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Theme: Supporting Researchers in the 21st Century

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Being a reflective practitioner is something which doesn’t come naturally to all of us but it is a surprisingly easy skill to develop. As well as helping you to think critically about your own personal development, undertaking reflection can help library staff to improve their service and deal with user feedback in a constructive way.

Delivered as part of our Conference with Confidence series, this interactive workshop will help you to understand the theory of reflective practice, how to overcome barriers to integrate it into your everyday role and offer a chance to practice reflective writing. All skills that come in handy when preparing those conference abstracts… It is also useful if you are thinking of undertaking any level of professional qualification such as CILIP Chartership or Fellowship of the Higher Education Academy.

Delivered as part of our Conference with Confidence series

Problem solving is a daily part of working in a library, whether it is for our users or ourselves. Turning these problems into research projects is the next step but one that many of us find difficult to take.

Delivered as part of our Conference with Confidence series, this workshop will help you think about the everyday innovations in your library and how these can be turned into research projects for discussion at future events. We will look at the pros and cons of undertaking research in your workplace, how it can help to generate solutions to problems, support a case for resources or just find out more about your library.

This workshop is suitable for those interested in undertaking research projects, complete novices or those wanting to know more about the possibilities of workplace research. Who knows where is might lead?

Delivered as part of our Conference with Confidence series

One thing that puts many people off speaking at conferences is a perceived lack of presentation skills. Although this is one way to undertake public speaking, presentation skills are a much wider part of the information profession and can encompass anything from leading a tour to working at an enquiry point.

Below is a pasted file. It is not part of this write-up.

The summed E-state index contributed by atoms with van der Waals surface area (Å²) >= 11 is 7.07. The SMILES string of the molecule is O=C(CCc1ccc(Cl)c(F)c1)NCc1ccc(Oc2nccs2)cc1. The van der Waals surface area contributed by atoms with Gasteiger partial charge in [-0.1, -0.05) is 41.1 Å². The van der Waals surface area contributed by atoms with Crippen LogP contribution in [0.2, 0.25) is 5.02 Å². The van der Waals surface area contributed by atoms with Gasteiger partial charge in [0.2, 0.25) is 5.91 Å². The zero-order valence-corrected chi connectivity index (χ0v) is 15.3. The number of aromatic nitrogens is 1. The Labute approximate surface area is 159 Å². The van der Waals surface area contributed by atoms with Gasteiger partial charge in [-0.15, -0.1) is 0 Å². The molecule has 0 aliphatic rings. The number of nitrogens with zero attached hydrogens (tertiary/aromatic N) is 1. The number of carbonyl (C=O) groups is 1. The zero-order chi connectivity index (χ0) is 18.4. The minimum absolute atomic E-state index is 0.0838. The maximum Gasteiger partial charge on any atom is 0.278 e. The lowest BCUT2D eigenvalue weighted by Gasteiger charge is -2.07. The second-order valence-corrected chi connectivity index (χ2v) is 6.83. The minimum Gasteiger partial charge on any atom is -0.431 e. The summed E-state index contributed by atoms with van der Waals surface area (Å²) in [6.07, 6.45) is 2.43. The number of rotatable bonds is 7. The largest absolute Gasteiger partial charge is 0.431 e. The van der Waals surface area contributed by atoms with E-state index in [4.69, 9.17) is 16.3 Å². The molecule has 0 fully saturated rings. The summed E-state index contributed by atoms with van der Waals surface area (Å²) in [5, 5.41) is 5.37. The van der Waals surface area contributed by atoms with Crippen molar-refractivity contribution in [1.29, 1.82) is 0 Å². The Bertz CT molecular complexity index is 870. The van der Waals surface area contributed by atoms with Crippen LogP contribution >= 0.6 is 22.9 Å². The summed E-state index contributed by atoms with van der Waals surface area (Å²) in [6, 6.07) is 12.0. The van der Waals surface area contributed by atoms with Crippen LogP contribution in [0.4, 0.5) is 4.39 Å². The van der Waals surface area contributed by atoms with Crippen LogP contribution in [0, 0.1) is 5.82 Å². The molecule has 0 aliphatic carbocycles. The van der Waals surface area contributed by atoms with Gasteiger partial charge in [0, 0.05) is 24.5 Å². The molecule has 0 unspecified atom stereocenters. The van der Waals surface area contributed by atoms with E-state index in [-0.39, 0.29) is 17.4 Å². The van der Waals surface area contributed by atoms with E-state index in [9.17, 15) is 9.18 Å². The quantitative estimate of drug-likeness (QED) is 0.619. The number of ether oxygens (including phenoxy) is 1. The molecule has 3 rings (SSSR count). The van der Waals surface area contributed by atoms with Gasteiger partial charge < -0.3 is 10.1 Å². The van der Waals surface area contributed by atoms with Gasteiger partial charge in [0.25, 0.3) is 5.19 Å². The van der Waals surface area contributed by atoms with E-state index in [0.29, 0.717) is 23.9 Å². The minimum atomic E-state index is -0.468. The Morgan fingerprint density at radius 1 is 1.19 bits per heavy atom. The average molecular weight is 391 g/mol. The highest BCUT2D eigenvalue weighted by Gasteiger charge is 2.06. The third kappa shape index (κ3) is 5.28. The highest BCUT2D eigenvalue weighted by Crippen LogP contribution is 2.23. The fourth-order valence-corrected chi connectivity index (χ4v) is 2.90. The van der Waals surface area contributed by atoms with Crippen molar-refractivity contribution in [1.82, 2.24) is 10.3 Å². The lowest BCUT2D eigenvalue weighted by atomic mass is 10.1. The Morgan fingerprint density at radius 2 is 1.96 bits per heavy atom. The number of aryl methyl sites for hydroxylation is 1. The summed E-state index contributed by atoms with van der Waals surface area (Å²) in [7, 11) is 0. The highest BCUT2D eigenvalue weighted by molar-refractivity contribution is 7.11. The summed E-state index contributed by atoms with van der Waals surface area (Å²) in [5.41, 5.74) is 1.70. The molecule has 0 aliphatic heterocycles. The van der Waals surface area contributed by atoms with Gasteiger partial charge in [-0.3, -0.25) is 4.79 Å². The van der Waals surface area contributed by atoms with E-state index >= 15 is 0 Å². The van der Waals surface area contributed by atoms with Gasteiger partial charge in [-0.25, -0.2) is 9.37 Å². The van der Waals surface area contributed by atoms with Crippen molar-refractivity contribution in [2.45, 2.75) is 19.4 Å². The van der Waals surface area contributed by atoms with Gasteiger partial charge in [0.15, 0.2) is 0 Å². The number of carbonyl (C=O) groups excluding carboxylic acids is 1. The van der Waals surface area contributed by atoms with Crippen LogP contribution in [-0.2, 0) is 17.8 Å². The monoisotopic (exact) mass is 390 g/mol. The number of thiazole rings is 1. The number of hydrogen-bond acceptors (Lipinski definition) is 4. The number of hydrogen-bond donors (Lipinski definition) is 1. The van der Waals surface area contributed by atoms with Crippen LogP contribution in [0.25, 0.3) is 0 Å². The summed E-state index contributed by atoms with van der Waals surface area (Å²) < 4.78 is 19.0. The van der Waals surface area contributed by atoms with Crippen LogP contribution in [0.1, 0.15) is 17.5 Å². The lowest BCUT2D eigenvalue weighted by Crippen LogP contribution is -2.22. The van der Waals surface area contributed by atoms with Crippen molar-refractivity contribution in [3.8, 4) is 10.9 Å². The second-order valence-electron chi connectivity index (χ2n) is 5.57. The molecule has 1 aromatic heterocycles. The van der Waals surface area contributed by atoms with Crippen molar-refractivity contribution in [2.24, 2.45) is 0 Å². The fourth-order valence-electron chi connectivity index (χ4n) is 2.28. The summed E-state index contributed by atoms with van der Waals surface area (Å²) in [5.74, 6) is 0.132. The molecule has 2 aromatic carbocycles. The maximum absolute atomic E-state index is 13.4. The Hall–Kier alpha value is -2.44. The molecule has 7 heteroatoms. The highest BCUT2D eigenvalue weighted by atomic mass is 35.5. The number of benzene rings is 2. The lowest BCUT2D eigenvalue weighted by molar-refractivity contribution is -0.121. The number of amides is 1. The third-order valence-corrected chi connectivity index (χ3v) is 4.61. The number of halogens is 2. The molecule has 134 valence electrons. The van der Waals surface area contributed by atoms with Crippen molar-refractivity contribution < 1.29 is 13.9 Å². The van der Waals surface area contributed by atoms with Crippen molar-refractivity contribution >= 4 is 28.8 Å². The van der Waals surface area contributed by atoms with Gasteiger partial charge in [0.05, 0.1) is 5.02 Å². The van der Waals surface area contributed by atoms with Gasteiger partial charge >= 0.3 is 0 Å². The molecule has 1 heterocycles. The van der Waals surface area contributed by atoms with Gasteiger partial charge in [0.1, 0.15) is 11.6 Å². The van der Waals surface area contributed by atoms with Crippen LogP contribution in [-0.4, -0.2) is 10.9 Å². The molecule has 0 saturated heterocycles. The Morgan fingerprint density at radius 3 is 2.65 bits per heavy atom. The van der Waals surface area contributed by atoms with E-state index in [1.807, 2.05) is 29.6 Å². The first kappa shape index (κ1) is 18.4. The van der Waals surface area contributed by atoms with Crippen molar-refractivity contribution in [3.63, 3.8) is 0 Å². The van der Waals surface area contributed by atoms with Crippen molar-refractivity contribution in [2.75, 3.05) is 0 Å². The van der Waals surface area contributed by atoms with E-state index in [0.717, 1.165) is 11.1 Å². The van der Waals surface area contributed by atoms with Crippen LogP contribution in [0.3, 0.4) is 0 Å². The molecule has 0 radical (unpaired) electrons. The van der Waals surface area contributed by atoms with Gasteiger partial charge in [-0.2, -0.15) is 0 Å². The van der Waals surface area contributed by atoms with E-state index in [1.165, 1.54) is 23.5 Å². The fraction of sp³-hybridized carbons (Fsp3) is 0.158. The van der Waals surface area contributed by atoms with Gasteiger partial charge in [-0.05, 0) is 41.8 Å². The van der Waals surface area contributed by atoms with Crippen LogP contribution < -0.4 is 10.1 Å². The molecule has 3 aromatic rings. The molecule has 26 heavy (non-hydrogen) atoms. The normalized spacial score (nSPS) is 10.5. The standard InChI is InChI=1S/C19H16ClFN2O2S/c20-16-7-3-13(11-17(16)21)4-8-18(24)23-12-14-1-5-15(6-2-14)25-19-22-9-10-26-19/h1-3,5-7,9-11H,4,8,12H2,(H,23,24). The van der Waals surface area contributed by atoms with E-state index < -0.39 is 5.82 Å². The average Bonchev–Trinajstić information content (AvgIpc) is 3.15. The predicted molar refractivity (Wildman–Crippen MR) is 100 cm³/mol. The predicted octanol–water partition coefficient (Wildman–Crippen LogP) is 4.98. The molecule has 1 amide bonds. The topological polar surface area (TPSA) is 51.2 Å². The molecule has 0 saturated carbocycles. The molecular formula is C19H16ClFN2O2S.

Delivered as part of our Conference with Confidence series, this workshop will take you through the process of creating and delivering a presentation, offer tips on design, outline techniques to deal with nerves and help you to feel more confident in communicating with others. Offered as a more accessible version one-hour version of our previous interactive workshop, this session offers you a chance to refresh your knowledge in a supportive environment.

Delivered as part of our Conference with Confidence series

The Superhero Librarian Roadshow new Fri 7 Sep 2018   13:30 Finished

Join the OSC as we bring the popular Superhero Librarian Roadshow back to Cambridge! Library and information professionals are often involved in innovative projects and initiatives but unless we shout about it this work often goes unnoticed by both the outside world and the institutions we work in. This interactive workshop, led by Leo Appleton from Goldsmiths, University of London and Wendy Morris from Kingston University, aims to change that!

Offering a range of practical activities and exercises this workshop enables participants to consider their day to day work, how this has led to professional achievements and build the confidence to share these outcomes beyond the library echo chamber. Participants will be invited to think about how they might celebrate such successes by sharing their best practice through various activities including conferences, publication and social media. By the end of the workshop participants will be aware of some of the platforms available to them and how professional pride and success can potentially be celebrated.

The Office of Scholarly Communication is participating in an RLUK Workshop on the topic of libraries and Text and Data Mining (T&DM) on 9 March this year.

We invite you to join the OSC and our colleagues from the University Library and Affiliated Libraries for a round table discussion on what we can expect libraries to do in the area of T&DM.

The key aims of the session are to share experiences about T&DM, and to discuss the questions and requirements we might have in terms of developing a support service.

We will explore:

  • some background on what T&DM is
  • the legal situation with T&DM
  • who is doing what - and how?

'Dear esteemed author…'

So-called predatory publishers regularly approach researchers via email to solicit manuscripts and conference papers. With the emphasis on publishing as a measure of academic success still strong it can be easy to give in to temptation and flattery but this can do more harm than good to a future career.

This session will look at the problem of predatory publishers using case studies. Attendees will be given tips on how to spot a predatory publisher or conference and the best advice to offer if one of their researchers has been approached.

Getting published is just the first step…